Luas Diagnostics of Guildford, Surrey, has signed a Memorandum of Understanding with the University of Birmingham to collaborate on the development of a rapid, Point-of-Care test for COVID-19 antigen. This will enable COVID-19 testing to be performed in locations such as remote testing centres, care homes, airports and workplaces, in addition to more conventional clinical settings. The goal is to expedite contact tracing and patient isolation, thus helping to reduce the spread of infection and contain further outbreaks.
Brendan Farrell, CEO of Luas Diagnostics, commented: “Currently, most testing for COVID-19 is conducted in centralised laboratories with relatively lengthy times from sample acquisition to result. This both delays and increases the difficulty of tracing the contacts of those who test positive, allowing further proliferation of infection. Our goal is to develop a true, simple to use, near-patient test yielding results in minutes.”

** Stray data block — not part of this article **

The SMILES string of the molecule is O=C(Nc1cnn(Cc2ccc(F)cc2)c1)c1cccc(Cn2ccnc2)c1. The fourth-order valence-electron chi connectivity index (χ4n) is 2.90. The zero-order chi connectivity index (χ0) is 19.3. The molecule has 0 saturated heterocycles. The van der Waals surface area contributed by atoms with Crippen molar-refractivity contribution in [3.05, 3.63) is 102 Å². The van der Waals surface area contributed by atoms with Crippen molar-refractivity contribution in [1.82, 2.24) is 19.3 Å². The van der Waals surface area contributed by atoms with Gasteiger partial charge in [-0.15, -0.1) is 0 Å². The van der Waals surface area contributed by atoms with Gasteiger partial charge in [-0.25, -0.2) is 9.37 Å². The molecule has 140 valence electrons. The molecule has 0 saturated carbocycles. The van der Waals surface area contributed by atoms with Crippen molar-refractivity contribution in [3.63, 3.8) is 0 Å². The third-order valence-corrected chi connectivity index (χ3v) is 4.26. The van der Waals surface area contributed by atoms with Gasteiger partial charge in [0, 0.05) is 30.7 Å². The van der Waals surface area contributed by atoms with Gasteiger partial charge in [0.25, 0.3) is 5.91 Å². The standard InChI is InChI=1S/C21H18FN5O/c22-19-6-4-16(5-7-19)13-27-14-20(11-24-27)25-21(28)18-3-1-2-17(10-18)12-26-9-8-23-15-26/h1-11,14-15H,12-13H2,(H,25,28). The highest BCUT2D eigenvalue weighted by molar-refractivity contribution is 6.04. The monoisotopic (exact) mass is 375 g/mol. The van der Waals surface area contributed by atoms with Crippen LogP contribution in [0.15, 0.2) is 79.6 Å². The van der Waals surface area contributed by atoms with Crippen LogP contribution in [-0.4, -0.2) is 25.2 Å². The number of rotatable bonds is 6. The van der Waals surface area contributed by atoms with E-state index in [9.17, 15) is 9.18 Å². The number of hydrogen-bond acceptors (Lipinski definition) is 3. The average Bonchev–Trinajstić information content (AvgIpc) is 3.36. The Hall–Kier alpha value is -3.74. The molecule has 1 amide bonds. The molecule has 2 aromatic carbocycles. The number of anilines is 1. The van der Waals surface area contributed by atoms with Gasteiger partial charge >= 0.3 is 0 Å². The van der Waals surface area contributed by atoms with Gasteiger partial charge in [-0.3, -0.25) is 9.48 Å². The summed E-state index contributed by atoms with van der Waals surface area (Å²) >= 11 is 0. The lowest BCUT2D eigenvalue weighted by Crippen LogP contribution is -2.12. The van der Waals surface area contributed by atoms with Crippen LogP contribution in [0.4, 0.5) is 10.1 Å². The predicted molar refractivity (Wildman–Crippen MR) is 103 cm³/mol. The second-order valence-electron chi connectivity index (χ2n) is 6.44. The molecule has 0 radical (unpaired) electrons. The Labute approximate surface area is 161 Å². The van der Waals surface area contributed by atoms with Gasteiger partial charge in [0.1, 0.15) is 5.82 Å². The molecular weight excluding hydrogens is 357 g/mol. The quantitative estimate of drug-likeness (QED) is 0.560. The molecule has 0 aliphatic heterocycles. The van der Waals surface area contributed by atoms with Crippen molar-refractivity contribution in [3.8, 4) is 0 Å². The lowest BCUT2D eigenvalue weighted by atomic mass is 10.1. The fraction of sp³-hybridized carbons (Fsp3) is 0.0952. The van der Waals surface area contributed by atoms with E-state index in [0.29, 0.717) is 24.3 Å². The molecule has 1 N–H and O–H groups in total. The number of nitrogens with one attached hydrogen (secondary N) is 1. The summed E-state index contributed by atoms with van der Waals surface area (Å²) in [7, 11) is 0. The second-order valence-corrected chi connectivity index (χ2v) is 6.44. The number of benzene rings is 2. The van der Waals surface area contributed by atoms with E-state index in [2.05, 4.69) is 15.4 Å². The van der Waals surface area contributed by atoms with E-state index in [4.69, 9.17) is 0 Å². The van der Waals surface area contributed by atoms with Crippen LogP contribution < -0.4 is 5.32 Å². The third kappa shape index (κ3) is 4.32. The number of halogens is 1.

Employing Luas Diagnostics expertise in electrochemistry, the COVID-19 test will run on a small, low-cost, portable device, providing results in minutes. The eHealth enabled device, similar to a glucose meter, will not only provide rapid results at the site where the test is performed, allowing immediate patient management, but will use Bluetooth to transmit the results directly to a Smartphone App and a secure cloud-based server which can then be accessed by health care professionals.
The test will use a saliva sample, as recent studies have shown that the use of oral fluid samples has significant advantages over a nasopharyngeal swab. The sensitivity of saliva samples is better than that of swabs, non-invasive and simple to collect , making it well suited to testing at remote sites.
The lead investigator at the University of Birmingham, Professor Tim Dafforn stated: “I am looking forward to working with Luas Diagnostics on the challenge of developing a rapid antigen test for COVID-19 which can be used with minimal training at remote sites. This rapid testing capability would enable better understanding of the spread of the coronavirus, helping all of us as we learn to live within the new normal.”